So it's been a slow few days for work on the TiltyIMU, as I have been busy with other business and schoolwork. But that is not to say that I do not have news!
First of all, I ordered revised Tilty Omni and R/C Receiver Adapter prototypes. The Omni doesn't feature any major changes, and is simply a revision to improve performance and improve ease of assembly. The R/C adapter, however, got a major overhaul. Much of it has already been outlined in previous posts, but here's a quick recap:
- Any connector can now be used as either an input or an output. This means instead of 6 dedicated R/C inputs and 6 dedicated servo outputs, the new version can now read up to twelve R/C inputs or control up to twelve servos/ESCs (though it needs external power for servo control).
- The board now has a sport to add a level-shifting chip to allow connection the the TiltyIMU's primary I2C communication network (the network on which all of the sensors are). However, it also maintains the capability to use the secondary I2C network used by the Dual Motor Driver add-on. However, this may only be a prototype feature and may be removed or left in for the final production board.
- And lastly, lots of little changes and additions like improved silkscreen labeling and better connector spacing.
Secondly, I may have found an alternate bluetooth chip compatible with the TiltyIMU control boards. It's a bit more expensive, so it's not likely to replace the current version in the near future. But it's Bluetooth 4.0 (BLE), making it compatible with most recent iOS devices (from the iPhone 4S on). Prior to Bluetooth 4.0, Apple devices required an Apple authenticated bluetooth module (which of course cost more) to be allowed to connect. However, Bluetooth 4.0 is universally compatible with most recent smartphones and tablets, as well as massively more power efficient and with increased range. I'm excited to see how these new modules perform (I have 5 on their way for testing) and may offer them as an optional upgrade to the TiltyIMU controllers in the near future.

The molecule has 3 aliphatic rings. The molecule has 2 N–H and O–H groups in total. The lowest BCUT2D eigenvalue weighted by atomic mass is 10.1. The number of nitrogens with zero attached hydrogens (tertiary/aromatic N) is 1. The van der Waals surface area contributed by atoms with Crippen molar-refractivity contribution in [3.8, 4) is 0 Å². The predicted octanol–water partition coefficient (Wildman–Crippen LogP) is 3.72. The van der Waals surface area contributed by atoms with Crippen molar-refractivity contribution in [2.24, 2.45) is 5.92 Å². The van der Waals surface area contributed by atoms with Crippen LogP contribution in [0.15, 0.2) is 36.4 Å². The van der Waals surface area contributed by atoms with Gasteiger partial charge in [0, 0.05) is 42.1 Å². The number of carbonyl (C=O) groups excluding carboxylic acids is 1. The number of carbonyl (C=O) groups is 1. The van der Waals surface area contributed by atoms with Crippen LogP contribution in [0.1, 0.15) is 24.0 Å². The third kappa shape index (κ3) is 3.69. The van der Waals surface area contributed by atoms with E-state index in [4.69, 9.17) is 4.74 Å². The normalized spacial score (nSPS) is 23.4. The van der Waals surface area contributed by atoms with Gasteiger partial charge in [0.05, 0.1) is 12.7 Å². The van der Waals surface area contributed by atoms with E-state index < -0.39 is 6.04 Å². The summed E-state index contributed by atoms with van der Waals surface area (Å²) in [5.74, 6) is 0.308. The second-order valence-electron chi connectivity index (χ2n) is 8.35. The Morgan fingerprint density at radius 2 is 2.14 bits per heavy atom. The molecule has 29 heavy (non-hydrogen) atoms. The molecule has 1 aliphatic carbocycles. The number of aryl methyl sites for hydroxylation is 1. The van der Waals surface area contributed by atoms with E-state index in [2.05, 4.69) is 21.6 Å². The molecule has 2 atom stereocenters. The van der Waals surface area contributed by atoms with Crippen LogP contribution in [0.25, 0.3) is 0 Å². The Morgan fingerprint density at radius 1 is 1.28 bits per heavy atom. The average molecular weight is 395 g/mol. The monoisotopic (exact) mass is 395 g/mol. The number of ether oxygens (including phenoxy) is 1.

And lastly, the Tilty Duo and Quad production circuit boards are in! I have 300 circuit boards which can be either a Tilty Duo or Quad (depending on what parts are put on) and they are beautiful! Up until these, all of my circuit board prototypes have come from a PCB company called OSH Park, who is awesomely cheap and does a decent job. But these new boards are of a totally different level of quality and are truly worth manufacturing and selling. And now they're black! I'll have picture up within a couple of days after I have assembled the first few. I would have them sooner, but a different part order got goofed up and has set me back a day or two. But as soon as I have a few assembled and can be certain they perform as they should, I hope to begin full-scale production and shipment!